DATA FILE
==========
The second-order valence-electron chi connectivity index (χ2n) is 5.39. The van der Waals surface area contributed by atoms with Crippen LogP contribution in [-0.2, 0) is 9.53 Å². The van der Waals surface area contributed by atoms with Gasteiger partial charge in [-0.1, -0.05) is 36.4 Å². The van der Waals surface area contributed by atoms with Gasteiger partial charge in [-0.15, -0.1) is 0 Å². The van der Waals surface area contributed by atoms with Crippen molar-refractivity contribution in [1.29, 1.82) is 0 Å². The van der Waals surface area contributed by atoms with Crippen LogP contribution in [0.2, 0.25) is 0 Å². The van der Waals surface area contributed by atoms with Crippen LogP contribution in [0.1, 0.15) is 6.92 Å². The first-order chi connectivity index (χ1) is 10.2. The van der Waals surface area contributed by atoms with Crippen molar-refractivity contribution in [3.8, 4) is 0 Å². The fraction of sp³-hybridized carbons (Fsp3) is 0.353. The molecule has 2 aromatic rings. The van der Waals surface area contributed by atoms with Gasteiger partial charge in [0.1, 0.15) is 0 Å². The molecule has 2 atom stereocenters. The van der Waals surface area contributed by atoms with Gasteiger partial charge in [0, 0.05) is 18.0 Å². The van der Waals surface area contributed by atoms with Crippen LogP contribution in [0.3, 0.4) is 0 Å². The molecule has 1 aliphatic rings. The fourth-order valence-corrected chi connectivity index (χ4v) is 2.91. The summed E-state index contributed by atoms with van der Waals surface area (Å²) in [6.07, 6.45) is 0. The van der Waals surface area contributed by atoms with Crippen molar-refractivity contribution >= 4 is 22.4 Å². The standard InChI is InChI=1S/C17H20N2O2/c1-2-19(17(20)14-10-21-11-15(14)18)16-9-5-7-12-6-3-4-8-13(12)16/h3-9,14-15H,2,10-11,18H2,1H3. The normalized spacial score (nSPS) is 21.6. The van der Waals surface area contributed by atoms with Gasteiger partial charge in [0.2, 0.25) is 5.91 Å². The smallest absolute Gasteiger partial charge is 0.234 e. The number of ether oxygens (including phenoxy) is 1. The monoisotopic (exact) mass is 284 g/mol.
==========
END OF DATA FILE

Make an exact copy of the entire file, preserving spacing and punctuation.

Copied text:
The second-order valence-electron chi connectivity index (χ2n) is 5.39. The van der Waals surface area contributed by atoms with Crippen LogP contribution in [-0.2, 0) is 9.53 Å². The van der Waals surface area contributed by atoms with Gasteiger partial charge in [-0.1, -0.05) is 36.4 Å². The van der Waals surface area contributed by atoms with Gasteiger partial charge in [-0.15, -0.1) is 0 Å². The van der Waals surface area contributed by atoms with Crippen molar-refractivity contribution in [1.29, 1.82) is 0 Å². The van der Waals surface area contributed by atoms with Crippen LogP contribution in [0.2, 0.25) is 0 Å². The van der Waals surface area contributed by atoms with Crippen LogP contribution in [0.1, 0.15) is 6.92 Å². The first-order chi connectivity index (χ1) is 10.2. The van der Waals surface area contributed by atoms with Crippen molar-refractivity contribution in [3.8, 4) is 0 Å². The fraction of sp³-hybridized carbons (Fsp3) is 0.353. The molecule has 2 aromatic rings. The van der Waals surface area contributed by atoms with Gasteiger partial charge in [0.1, 0.15) is 0 Å². The molecule has 2 atom stereocenters. The van der Waals surface area contributed by atoms with Gasteiger partial charge in [0, 0.05) is 18.0 Å². The van der Waals surface area contributed by atoms with Crippen LogP contribution in [0.3, 0.4) is 0 Å². The molecule has 1 aliphatic rings. The fourth-order valence-corrected chi connectivity index (χ4v) is 2.91. The summed E-state index contributed by atoms with van der Waals surface area (Å²) in [6.07, 6.45) is 0. The van der Waals surface area contributed by atoms with Crippen molar-refractivity contribution >= 4 is 22.4 Å². The standard InChI is InChI=1S/C17H20N2O2/c1-2-19(17(20)14-10-21-11-15(14)18)16-9-5-7-12-6-3-4-8-13(12)16/h3-9,14-15H,2,10-11,18H2,1H3. The normalized spacial score (nSPS) is 21.6. The van der Waals surface area contributed by atoms with Gasteiger partial charge in [0.2, 0.25) is 5.91 Å². The smallest absolute Gasteiger partial charge is 0.234 e. The number of ether oxygens (including phenoxy) is 1. The monoisotopic (exact) mass is 284 g/mol.